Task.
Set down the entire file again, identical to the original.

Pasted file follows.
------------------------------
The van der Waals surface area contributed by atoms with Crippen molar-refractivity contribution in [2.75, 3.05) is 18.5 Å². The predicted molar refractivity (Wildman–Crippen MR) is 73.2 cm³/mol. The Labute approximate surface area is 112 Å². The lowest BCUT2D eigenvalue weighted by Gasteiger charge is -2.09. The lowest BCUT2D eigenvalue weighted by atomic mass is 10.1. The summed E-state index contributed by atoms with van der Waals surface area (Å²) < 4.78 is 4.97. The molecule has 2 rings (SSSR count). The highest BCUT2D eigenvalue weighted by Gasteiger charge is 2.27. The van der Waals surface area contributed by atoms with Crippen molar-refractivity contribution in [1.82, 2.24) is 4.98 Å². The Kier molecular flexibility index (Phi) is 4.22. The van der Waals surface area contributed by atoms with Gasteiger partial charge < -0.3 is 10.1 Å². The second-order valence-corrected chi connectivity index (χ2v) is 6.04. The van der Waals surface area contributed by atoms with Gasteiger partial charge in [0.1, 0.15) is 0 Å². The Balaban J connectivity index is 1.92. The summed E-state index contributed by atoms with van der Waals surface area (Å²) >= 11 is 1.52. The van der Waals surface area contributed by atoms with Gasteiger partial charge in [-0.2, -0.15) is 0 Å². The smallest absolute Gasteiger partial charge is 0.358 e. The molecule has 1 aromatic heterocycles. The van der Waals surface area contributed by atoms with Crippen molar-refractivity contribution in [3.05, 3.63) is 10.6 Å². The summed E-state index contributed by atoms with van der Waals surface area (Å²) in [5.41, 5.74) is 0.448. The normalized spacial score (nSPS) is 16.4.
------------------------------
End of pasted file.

The van der Waals surface area contributed by atoms with Crippen molar-refractivity contribution in [2.75, 3.05) is 18.5 Å². The predicted molar refractivity (Wildman–Crippen MR) is 73.2 cm³/mol. The Labute approximate surface area is 112 Å². The lowest BCUT2D eigenvalue weighted by Gasteiger charge is -2.09. The lowest BCUT2D eigenvalue weighted by atomic mass is 10.1. The summed E-state index contributed by atoms with van der Waals surface area (Å²) < 4.78 is 4.97. The molecule has 2 rings (SSSR count). The highest BCUT2D eigenvalue weighted by Gasteiger charge is 2.27. The van der Waals surface area contributed by atoms with Crippen molar-refractivity contribution in [1.82, 2.24) is 4.98 Å². The Kier molecular flexibility index (Phi) is 4.22. The van der Waals surface area contributed by atoms with Gasteiger partial charge < -0.3 is 10.1 Å². The second-order valence-corrected chi connectivity index (χ2v) is 6.04. The van der Waals surface area contributed by atoms with Gasteiger partial charge in [0.1, 0.15) is 0 Å². The Balaban J connectivity index is 1.92. The summed E-state index contributed by atoms with van der Waals surface area (Å²) >= 11 is 1.52. The van der Waals surface area contributed by atoms with Gasteiger partial charge in [-0.2, -0.15) is 0 Å². The smallest absolute Gasteiger partial charge is 0.358 e. The molecule has 1 aromatic heterocycles. The van der Waals surface area contributed by atoms with Crippen molar-refractivity contribution in [3.05, 3.63) is 10.6 Å². The summed E-state index contributed by atoms with van der Waals surface area (Å²) in [5.41, 5.74) is 0.448. The normalized spacial score (nSPS) is 16.4.